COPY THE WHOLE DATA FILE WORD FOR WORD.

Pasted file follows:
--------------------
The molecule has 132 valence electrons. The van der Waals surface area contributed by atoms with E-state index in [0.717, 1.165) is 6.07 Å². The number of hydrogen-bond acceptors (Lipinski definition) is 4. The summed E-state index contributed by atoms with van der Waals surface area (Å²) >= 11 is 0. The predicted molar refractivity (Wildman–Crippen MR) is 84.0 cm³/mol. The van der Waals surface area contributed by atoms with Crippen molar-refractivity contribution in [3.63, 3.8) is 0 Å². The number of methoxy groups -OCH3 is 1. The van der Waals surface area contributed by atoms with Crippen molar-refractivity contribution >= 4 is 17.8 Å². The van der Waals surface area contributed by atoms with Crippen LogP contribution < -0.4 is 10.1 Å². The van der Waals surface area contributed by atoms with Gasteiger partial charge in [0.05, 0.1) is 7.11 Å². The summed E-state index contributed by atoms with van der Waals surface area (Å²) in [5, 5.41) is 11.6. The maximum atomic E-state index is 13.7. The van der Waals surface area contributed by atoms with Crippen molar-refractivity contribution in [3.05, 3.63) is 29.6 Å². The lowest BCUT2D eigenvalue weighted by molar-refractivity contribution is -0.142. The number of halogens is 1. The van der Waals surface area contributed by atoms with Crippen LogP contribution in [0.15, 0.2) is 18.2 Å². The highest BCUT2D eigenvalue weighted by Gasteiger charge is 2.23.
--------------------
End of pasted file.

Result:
The molecule has 132 valence electrons. The van der Waals surface area contributed by atoms with E-state index in [0.717, 1.165) is 6.07 Å². The number of hydrogen-bond acceptors (Lipinski definition) is 4. The summed E-state index contributed by atoms with van der Waals surface area (Å²) >= 11 is 0. The predicted molar refractivity (Wildman–Crippen MR) is 84.0 cm³/mol. The van der Waals surface area contributed by atoms with Crippen molar-refractivity contribution in [3.63, 3.8) is 0 Å². The number of methoxy groups -OCH3 is 1. The van der Waals surface area contributed by atoms with Crippen molar-refractivity contribution >= 4 is 17.8 Å². The van der Waals surface area contributed by atoms with Crippen LogP contribution < -0.4 is 10.1 Å². The van der Waals surface area contributed by atoms with Gasteiger partial charge in [0.05, 0.1) is 7.11 Å². The summed E-state index contributed by atoms with van der Waals surface area (Å²) in [5, 5.41) is 11.6. The maximum atomic E-state index is 13.7. The van der Waals surface area contributed by atoms with Crippen molar-refractivity contribution in [3.05, 3.63) is 29.6 Å². The lowest BCUT2D eigenvalue weighted by molar-refractivity contribution is -0.142. The number of halogens is 1. The van der Waals surface area contributed by atoms with Crippen LogP contribution in [0.15, 0.2) is 18.2 Å². The highest BCUT2D eigenvalue weighted by Gasteiger charge is 2.23.